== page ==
Peninsula Community Church
Worship in Action
November 10, 2013
Matthew 22:37-40 – You shall love the Lord your God with all your heart and with all your soul and with all your mind. This is the great and first commandment. And a second is like it: You shall love your neighbor as yourself. On these two commandments depend all the Law and the Prophets.
If we were to read the scriptures that precede this quote by Jesus, we see a tactic used by the religious leaders of Jesus time. It was a common tactic then and it is still a tactic that is used today. Rather than deal with truth, the religious leaders of Jesus day would use questions that were designed to trip Jesus up or cause confusion in His followers and those around them. They also wanted to get Him to say something they could use to discredit Him. What they were attempting to do was to exert their spiritual intelligence into spiritual issues when in fact the opposite was true, as evidenced by their lack of wisdom and Jesus’s answer to their questions. Why was this so? It was because Jesus was wise and was not about “gotcha moments” which the Pharisees relished.
Here in our story, “a lawyer,” asked Jesus the million dollar question of their day. What is the greatest command in the law? This was an ongoing debate among the religious scholars of the day. In fact, they would spend countless hours debating this question. For this reason, the lawyer considered it necessary to ask Jesus the question. As he asked the question, can you imagine the crowd pushing in to hear Jesus’s response? It was an EF Hutton moment. As the lawyer posed his question, it became apparent that the reason for this question was not a desire for truth but a hope that Christ would choose one law over another and one law as being more significant than the others. The goal was to use the answer Jesus gave against Him and to say that He did not hold to all of the law.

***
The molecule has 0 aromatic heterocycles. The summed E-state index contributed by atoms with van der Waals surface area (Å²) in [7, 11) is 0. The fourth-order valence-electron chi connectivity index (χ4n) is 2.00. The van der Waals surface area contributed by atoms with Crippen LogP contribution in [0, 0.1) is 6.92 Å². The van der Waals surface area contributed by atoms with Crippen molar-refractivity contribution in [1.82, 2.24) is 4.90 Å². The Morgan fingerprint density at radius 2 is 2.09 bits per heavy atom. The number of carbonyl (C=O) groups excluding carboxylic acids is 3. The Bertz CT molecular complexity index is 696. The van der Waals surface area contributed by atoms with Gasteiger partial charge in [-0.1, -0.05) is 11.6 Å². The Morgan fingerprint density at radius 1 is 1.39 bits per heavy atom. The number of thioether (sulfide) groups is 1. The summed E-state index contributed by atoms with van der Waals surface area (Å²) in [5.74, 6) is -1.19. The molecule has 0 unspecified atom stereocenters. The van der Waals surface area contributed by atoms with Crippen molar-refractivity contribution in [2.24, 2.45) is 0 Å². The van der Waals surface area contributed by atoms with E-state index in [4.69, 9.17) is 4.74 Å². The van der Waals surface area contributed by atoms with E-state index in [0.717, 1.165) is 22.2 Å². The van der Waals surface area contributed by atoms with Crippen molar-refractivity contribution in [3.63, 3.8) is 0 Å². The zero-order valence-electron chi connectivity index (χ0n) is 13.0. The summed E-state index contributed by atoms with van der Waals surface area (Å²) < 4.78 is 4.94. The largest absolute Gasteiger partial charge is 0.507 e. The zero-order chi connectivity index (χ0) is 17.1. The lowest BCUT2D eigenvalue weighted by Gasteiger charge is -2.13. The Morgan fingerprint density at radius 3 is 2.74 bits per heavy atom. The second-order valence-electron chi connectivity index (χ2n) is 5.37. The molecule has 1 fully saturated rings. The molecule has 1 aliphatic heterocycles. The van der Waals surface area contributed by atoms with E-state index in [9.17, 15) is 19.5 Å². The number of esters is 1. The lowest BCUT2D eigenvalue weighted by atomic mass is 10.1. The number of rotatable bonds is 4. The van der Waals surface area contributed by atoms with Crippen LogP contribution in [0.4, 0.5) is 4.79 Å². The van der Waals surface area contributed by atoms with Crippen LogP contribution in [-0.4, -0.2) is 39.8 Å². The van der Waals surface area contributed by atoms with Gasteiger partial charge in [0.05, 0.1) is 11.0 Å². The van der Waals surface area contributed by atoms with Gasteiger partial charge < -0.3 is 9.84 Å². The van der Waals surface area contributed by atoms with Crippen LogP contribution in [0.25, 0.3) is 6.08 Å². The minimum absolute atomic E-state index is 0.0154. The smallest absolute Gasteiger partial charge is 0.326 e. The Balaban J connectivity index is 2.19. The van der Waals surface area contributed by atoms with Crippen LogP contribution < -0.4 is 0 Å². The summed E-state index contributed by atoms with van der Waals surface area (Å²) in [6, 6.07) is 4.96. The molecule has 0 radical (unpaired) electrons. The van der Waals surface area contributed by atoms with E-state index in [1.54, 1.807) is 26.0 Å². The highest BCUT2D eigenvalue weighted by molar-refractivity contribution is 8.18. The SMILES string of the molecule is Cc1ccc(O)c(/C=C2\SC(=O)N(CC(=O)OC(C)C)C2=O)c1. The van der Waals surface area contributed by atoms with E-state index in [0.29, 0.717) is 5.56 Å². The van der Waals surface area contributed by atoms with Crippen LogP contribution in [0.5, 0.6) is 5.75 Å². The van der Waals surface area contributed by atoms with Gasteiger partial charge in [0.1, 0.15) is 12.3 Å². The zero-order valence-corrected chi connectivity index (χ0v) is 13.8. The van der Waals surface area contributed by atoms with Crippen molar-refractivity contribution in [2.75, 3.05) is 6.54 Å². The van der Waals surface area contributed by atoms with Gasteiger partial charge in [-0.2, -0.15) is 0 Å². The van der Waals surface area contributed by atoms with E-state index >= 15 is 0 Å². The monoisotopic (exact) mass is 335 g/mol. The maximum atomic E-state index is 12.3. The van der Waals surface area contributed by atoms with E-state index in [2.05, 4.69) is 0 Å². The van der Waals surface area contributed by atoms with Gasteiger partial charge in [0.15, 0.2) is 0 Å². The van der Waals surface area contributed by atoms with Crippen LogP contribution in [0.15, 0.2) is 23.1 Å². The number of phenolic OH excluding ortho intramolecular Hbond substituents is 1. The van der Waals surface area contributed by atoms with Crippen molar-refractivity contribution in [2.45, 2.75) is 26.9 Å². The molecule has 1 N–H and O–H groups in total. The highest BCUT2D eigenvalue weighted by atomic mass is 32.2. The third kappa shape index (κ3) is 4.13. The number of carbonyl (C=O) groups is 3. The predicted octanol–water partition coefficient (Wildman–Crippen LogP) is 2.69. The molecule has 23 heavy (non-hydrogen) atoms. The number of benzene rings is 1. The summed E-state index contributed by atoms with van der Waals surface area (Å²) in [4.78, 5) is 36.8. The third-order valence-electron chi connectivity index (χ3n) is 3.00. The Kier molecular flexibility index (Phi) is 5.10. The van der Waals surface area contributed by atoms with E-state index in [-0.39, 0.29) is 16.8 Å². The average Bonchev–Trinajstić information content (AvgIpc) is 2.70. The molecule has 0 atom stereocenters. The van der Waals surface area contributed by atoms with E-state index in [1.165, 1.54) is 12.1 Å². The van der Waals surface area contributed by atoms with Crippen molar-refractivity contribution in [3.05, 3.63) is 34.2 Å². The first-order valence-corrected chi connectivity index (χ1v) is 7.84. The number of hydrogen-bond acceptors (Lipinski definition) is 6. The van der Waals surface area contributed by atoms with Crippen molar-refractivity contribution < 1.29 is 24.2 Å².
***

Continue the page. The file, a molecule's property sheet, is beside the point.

I do not believe the Pharisees nor the crowd anticipated or expected the simpleness of His response. Jesus replied You shall love the Lord your God with all your heart and with all your soul and with all your mind. This is the great and first commandment. And a second is like it: You shall love your neighbor as yourself. On these two commandments depend all the Law and the Prophets.
His answer was filled with wisdom and an exactness that only Jesus could give. By answering the way He did, Jesus ended the debate. He deflated the motivation behind the question. Notice that Jesus does not destroy the person asking the question, he simply and wisely answers the question being asked. Once again this was not a “gotcha moment” for Christ. The easiest answer of the day could be summed up in the idea that the greatest commandment is to love God and right behind it is the command to love others.
As we look at the issue of worship, we are reminded that all we are is worship. The passage before us once again speaks to a worship where we offer all we are to God. As we understand worship, we understand that worship is as much about who we are as it is what we do. For that reason, I would like for us to look at a couple of things this morning about doing worship. You see who we are should result in action. It is out of who we are that we react and act. Who we are will determine the validity of our worship.
First, worship is to be whole-hearted. As we are being transformed, we begin to give over to God everything that we have and all that we are. In our scripture text today, we find that Jesus makes the statement that sums up our life’s mission as passionate followers of Christ. He states “You shall love the Lord your God with all your heart, with all your soul, and with all your mind. This is the first commandment.” Jesus understood that living our lives as passionate followers is not an act that is to be taken lightly. It involves our total being. This applies to our worship as well.